Living Your Questions

Finding One’s Joy through Painting

This grant to Turning Point: The Center for Hope and Healing, which serves the Kansas City metro area, illustrates MetaCancer’s commitment to creative expression as a way to improve the lives of people living with metastatic cancer. In this case, Turning Point hosted several sessions of a program titled “Living Your Questions Now: Finding One’s Joy through Painting.” The sessions were facilitated by Cindy Molini, M.A., co-founder of the nonprofit Center for Expressive Arts, and Dan Carrel, Ph.D., an artist who is the director of the Center’s Artists in Residence Program.

“Living Your Questions Now: Finding One’s Joy Through Painting” uses a painting process developed by Carrel, emphasizing the notion of chaos as a starting point. Making meaning out of chaos becomes the underlying metaphor for negotiating the world, particularly when faced with metastatic cancer. Participants learn how to literally see patterns in the chaos. The process does not require prior artistic training, but assumes that all people have the capacity to recognize these underlying patterns. Some painting techniques are minimally employed, but the clear emphasis is upon joyful discovery of one’s innate ability. The journaling aspect of the process is facilitated by Molini and uses various prompts from literature, organized around themes such as “Dealing with Chaos” and “Finding Peace in the Present Moment.”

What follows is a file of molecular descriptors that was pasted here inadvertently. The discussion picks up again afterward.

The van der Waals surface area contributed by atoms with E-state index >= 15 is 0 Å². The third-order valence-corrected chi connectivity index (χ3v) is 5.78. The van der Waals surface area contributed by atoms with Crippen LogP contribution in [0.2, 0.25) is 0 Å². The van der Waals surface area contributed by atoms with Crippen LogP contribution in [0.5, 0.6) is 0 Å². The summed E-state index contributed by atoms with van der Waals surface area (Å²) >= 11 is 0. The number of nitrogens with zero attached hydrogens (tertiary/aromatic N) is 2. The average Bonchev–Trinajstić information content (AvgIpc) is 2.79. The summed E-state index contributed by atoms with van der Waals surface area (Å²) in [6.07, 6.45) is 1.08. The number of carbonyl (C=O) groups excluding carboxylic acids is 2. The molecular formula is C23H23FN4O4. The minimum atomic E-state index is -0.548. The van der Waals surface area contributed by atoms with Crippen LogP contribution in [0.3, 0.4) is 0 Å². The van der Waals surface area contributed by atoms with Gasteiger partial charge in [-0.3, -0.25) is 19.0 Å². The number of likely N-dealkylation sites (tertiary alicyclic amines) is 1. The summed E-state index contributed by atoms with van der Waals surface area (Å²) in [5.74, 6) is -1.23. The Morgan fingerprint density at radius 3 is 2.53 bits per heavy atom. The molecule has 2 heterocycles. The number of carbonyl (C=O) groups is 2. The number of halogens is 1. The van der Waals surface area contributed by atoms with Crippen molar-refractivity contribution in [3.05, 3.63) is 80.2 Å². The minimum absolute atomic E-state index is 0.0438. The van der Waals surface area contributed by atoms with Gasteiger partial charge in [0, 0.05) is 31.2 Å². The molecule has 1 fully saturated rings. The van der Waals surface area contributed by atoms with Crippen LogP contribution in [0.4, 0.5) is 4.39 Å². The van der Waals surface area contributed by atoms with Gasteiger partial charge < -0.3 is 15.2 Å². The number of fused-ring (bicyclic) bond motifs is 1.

Comments from participants:

  This experience of learning to paint a landscape has been quite an eye-opener. I didn’t think I could do this. Now, I realize, I need to do more things like this. I felt better once we got started. I forgot about my own stuff for awhile. I also learned so much from the experiences of others.
  I really liked the painting and hand-outs together. I liked reading the poetry pieces out loud and then hearing what others had to say. This was a good way to get us relaxed before starting to paint.
  I loved this class. I loved the people. We all share many of the same hopes and fears. Even though I came to class tired—especially after treatment that day—I usually found that I was energized by just being here.